What’s In? Style, Trends, and Fads

Did I ever tell you about that time I visited three open houses in a well-heeled neighborhood? I saw three homes that helped illustrate the idea between the design concepts of style, trends, and fads. The first home for sale was brand new and had many of today’s top of the line home features. The second home was about thirty years old but still felt very comfortable and contemporary. The third home had been built around the same time as the second, but it had a completely different vibe as it was very much stuck in the early 1990’s. These three homes explained perfectly the difference between style, trends, and fads.

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What's in Style, Trends, Fads

Style, Trends, and Fads

Explaining Style

Style is timeless. A particular style may not be your preferred taste, but always looks well-done. Style is comfortable, inviting, coordinated. Ideally, it allows for updating with just minor changes…timeless. You may prefer a modern style setting, but a well-done traditional setting will be just as comfortable for most people, and vice versa. Enduring style can be neutral or colorful, but often has a decent amount of color built on a tasteful neutral base. True style will allow for both new and older pieces, flowing together in a look that reflects the homeowner instead of one particular store, brand, or decade.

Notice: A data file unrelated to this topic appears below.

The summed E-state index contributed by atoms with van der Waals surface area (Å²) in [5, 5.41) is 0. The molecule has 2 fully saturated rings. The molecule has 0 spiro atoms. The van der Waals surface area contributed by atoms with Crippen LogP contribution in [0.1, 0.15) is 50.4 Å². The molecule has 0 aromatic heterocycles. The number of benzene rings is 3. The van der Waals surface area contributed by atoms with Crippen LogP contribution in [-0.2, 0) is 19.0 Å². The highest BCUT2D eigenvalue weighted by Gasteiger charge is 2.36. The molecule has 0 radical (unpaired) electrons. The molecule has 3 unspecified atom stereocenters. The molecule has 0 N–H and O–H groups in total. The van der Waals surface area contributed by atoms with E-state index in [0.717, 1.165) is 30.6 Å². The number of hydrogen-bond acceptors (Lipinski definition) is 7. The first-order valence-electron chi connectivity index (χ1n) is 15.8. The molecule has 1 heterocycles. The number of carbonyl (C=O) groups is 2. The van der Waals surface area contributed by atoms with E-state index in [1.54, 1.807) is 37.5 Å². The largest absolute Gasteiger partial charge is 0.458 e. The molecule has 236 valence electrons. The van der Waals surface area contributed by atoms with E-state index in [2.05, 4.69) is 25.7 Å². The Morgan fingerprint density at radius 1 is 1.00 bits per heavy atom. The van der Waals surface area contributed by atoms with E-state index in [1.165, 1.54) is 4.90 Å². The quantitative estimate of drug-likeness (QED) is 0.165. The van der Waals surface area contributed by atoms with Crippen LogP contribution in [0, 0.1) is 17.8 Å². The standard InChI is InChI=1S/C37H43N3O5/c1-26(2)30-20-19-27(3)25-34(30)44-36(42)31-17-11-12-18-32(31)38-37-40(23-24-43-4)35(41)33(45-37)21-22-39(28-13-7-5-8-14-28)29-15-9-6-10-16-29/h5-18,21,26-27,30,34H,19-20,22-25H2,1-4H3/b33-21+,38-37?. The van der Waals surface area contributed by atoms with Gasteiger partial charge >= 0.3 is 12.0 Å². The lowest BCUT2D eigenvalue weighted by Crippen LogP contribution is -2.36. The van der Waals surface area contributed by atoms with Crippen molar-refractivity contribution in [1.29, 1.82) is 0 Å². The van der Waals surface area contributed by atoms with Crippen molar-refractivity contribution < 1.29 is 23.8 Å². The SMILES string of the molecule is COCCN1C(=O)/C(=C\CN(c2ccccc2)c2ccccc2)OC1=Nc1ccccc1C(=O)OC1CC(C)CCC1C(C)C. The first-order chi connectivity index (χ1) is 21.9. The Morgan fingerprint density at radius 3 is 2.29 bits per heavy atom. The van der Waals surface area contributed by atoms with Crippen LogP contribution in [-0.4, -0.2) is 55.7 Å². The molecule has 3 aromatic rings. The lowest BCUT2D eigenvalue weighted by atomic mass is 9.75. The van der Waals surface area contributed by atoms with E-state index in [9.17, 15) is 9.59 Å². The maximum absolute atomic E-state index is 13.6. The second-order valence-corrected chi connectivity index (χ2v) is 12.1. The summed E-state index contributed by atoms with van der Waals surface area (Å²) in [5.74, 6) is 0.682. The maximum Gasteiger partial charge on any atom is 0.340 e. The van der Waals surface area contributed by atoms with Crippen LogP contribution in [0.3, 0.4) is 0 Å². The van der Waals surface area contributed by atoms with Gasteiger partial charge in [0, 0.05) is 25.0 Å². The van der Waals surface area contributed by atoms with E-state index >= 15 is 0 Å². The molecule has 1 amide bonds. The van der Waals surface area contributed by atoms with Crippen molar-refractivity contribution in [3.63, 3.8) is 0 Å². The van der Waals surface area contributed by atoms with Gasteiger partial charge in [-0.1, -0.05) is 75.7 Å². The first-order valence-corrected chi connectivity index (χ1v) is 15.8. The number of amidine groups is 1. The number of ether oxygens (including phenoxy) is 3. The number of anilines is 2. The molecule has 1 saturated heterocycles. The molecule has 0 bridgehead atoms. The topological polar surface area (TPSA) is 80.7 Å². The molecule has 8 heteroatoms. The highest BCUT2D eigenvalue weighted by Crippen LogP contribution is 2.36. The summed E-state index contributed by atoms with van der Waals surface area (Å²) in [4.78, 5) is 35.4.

A house can be decades old and still be stylish, but it doesn’t happen by accident. Smart homeowners maintain their home’s value by hiring contractors for regular maintenance and designers for regular updates. They often follow advice to budget approximately one percent of the home’s market value each year for maintenance and updates. If the median home price in 2023 is $416,000, then a homeowner can expect to invest about $4,100 each year on regular maintenance (like furnace cleanings, bathroom caulk repair, and interior painting) and larger projects (like bathroom renovations and roof replacement), along with decor updates like that new couch you have your eye on.

 

Kitchen cabinet organized-style trend fad

 

Explaining Trends

Trends typically last about ten years. They are adopted by the masses and hard to escape in the media. We like to have our homes “on trend” but not necessarily trendy. Colors, furniture styles, and finishes all fall into this ten-ish year cycle. You can probably name some memorable trends from your past like mauve carpet, avocado appliances, and flocked wallpaper.

More recently, we’ve been seeing trends of farmhouse style, pendant lighting, seagrass carpets, stainless steel, and light-toned granite and marble counters. Fireplace mantels, kitchens, bathrooms and overall color schemes are usually where you’ll see the telltale signs of aging trends in homes. Updating your home in these key areas will serve you well, both to get maximum enjoyment from your home, and to have it in good condition when you are ready to sell.  The homeowner updated this bathroom (below) for their own enjoyment and sold the house shortly after. The painted, farmhouse-style vanity, mirror, and updated lighting appealed to their target buyers in 2023.